Many of our woes begin with language. For example, consider the difference between believing life happens to you and thinking life happens. Those two extra words create the potential for disastrous results: depression, uncertainty, anxiety, guilt. Traveling a different track affords you a level of personal responsibility that proves freeing.
Consider it another way: When you’re sitting on the 405 (or any highway) and someone calls, you’re likely to say "I’m stuck in traffic." Rarely would you say, "I’m traffic right now," even though that is more accurate. To the person behind you, you’re part of the traffic that’s delaying their plans.1
These seemingly small linguistic choices result in large psychological consequences. Thinking life happens to us inflates our sense of ego, as if 4.5 billion years of history have led to this jerk cutting us off. When life just happens, you empower yourself with the decision of how to move forward. You feel involved in the choices you make, not belittled by a perpetual causal chain of events aimed at your demise.1
This is where resilience comes into play. In a recent article in The New Yorker, Maria Konnikova discusses a young boy who would venture to school each day with a bread sandwich — meat and condiments were luxuries his alcoholic mother could not afford (or remember to include). This young boy was part of developmental psychologist Norman Garmezy’s pilot group; he was studying how resilient children are in the face of adversity.
We all have a tolerance for challenges. Some humans are able to overcome refugee camps, natural disasters, and political revolutions not only intact but also stronger for it. Others melt if Starbucks doesn’t have their preference of milk. You never know what you’re made of until tested. Humans are often extremely resilient in sudden emergencies, whereas the aggravating humdrum of the day-to-day eats us alive. Then again, plenty of us flee or freeze when our parasympathetic nervous system flies into overdrive.
Before Garmezy’s work, Konnikova writes, psychologists focused more on what made their patients vulnerable than what made them strong. A 32-year longitudinal study in Hawaii, published by Emmy Werner in 1989, further changed the perception of resilience. Luck played a role: a loving mother instead of an alcoholic one, for example. Konnikova continues:
Perhaps most importantly, the resilient children had what psychologists call an “internal locus of control”: They believed that they, and not their circumstances, affected their achievements. The resilient children saw themselves as the orchestrators of their own fates.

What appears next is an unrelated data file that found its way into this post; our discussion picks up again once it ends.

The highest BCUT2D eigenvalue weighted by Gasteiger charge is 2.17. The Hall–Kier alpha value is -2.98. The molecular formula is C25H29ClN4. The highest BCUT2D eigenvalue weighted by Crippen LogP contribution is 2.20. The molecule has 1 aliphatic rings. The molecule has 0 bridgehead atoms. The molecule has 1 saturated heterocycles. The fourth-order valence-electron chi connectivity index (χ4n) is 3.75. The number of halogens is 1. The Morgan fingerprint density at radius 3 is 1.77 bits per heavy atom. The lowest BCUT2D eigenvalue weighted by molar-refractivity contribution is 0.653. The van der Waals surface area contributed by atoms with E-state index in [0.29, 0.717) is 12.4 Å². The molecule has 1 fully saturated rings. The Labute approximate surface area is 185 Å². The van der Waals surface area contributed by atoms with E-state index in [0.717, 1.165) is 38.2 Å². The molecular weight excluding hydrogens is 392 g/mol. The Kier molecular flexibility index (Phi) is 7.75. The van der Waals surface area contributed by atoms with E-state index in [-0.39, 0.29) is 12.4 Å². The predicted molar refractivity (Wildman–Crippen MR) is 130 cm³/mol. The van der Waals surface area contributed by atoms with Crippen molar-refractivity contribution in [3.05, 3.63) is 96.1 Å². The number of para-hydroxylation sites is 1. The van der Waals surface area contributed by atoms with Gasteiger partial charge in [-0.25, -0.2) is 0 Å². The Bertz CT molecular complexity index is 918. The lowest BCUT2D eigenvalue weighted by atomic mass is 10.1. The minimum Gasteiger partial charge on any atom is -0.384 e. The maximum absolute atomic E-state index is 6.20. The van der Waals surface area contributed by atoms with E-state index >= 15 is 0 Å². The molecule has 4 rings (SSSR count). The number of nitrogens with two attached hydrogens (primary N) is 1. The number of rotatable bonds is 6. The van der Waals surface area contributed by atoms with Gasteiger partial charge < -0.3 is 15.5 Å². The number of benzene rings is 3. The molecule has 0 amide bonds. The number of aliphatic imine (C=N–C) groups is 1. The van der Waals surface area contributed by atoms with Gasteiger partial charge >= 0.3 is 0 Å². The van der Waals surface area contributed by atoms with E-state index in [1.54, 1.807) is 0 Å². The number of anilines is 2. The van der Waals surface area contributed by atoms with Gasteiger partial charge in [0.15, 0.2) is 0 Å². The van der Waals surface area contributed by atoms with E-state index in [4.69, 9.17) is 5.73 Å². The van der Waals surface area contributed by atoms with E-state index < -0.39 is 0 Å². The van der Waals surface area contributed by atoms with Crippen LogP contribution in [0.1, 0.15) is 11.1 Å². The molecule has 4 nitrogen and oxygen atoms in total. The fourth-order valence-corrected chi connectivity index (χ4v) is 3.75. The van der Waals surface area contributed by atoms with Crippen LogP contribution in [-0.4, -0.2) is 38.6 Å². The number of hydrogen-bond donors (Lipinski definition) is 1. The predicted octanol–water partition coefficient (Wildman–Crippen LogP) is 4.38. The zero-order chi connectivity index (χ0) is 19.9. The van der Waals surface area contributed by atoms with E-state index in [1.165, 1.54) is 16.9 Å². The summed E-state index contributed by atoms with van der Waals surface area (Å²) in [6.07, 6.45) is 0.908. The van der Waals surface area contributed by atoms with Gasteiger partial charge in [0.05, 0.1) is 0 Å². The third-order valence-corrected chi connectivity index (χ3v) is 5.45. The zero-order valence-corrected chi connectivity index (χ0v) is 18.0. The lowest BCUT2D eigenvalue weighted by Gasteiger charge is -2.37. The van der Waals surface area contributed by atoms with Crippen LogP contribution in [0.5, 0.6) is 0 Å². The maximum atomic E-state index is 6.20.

Life didn’t happen to them; life happened, they responded.
Psychology professor Richard J. Davidson, the first researcher to scan the brains of Buddhist monks to test the neurological and emotional efficacy of meditation, devotes a section of one book to cultivating resilience. While it is generally believed recovering from adversity as quickly as possible is the best outcome, such a response can actually harden a person; a lack of empathy develops in those who do not take the time to grieve or reflect.
Davidson suggests mindfulness meditation (specifically, focusing on breathing) as one way of building resilience. The result might actually involve a slower recovery from a traumatic event. The importance here is that there is an appropriate time for contemplation and healing, without spending weeks or months mired in a loss or setback. There is no set time for any individual. Davidson feels that resilience and empathy, however, go hand in hand.
Part of an empathic response is feeling someone’s pain. Indeed, recent research has shown that when we empathize, the brain activates many of the same networks as when we ourselves experience pain, physical or otherwise.
Creating visual triggers in your home adds a layer of self-reflection — Davidson suggests posting photographs of “earthquakes and tsunami victims on your refrigerator” as one potential means for developing empathy and thereby strengthening resilience. If you’re already slow to recover, however, this would be counterproductive; your sensitivity level is already heightened. Meditation or cognitive reappraisal training might prove more beneficial.
All of these methods share in common a quest for self-knowledge. Understanding how your brain works is an essential component of resilience. As neuroscientist Michael S. Gazzaniga writes, we often seek freedom in our lives, but the question to ask is: freedom from what? Such a concept only makes sense in social situations; indeed, many issues of resilience deal with external relationships in some capacity. He writes:
Responsibility and freedom are found, however, in the space between brains, in the interactions between people.
And in order to strengthen your interactions, as well as your responses to interactions, taking time out every day to reflect and sit quietly does a world of good. Every time you step outside of your home, opportunities of challenges emerge. You can never fully predict what’s going to happen, but one thing seems clear: It isn’t happening to you. It’s just happening. What happens from there is up to you.
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This article was originally written by Derek Beres, and full credit goes to Big Think, who published this article over a year ago. This article has been reprinted for the purpose of education.